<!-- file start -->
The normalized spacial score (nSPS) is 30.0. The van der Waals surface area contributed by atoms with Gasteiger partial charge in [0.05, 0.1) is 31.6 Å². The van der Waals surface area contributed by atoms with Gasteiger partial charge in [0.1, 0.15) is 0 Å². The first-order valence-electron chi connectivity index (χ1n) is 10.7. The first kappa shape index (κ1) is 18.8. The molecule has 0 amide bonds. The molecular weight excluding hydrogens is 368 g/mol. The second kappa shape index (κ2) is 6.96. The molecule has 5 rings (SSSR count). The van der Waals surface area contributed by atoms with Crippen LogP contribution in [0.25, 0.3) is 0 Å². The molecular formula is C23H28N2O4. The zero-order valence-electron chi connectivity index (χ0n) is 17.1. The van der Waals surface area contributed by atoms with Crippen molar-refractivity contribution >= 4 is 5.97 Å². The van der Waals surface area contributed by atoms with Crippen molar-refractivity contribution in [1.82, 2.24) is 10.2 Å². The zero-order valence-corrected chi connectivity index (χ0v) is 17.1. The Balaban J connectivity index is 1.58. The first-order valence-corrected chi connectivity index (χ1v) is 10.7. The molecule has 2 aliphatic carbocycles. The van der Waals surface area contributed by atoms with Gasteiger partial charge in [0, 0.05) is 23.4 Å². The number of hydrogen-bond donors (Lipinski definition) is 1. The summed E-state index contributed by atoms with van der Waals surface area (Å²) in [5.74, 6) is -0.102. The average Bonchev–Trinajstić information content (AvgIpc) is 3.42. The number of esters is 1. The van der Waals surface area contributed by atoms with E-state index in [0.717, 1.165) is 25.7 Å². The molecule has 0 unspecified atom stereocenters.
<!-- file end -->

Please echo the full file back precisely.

The normalized spacial score (nSPS) is 30.0. The van der Waals surface area contributed by atoms with Gasteiger partial charge in [0.05, 0.1) is 31.6 Å². The van der Waals surface area contributed by atoms with Gasteiger partial charge in [0.1, 0.15) is 0 Å². The first-order valence-electron chi connectivity index (χ1n) is 10.7. The first kappa shape index (κ1) is 18.8. The molecule has 0 amide bonds. The molecular weight excluding hydrogens is 368 g/mol. The second kappa shape index (κ2) is 6.96. The molecule has 5 rings (SSSR count). The van der Waals surface area contributed by atoms with Crippen LogP contribution in [0.25, 0.3) is 0 Å². The molecular formula is C23H28N2O4. The zero-order valence-electron chi connectivity index (χ0n) is 17.1. The van der Waals surface area contributed by atoms with Crippen molar-refractivity contribution >= 4 is 5.97 Å². The van der Waals surface area contributed by atoms with Crippen molar-refractivity contribution in [1.82, 2.24) is 10.2 Å². The zero-order valence-corrected chi connectivity index (χ0v) is 17.1. The Balaban J connectivity index is 1.58. The first-order valence-corrected chi connectivity index (χ1v) is 10.7. The molecule has 2 aliphatic carbocycles. The van der Waals surface area contributed by atoms with Gasteiger partial charge in [0, 0.05) is 23.4 Å². The number of hydrogen-bond donors (Lipinski definition) is 1. The summed E-state index contributed by atoms with van der Waals surface area (Å²) in [5.74, 6) is -0.102. The average Bonchev–Trinajstić information content (AvgIpc) is 3.42. The number of esters is 1. The van der Waals surface area contributed by atoms with E-state index in [0.717, 1.165) is 25.7 Å². The molecule has 0 unspecified atom stereocenters.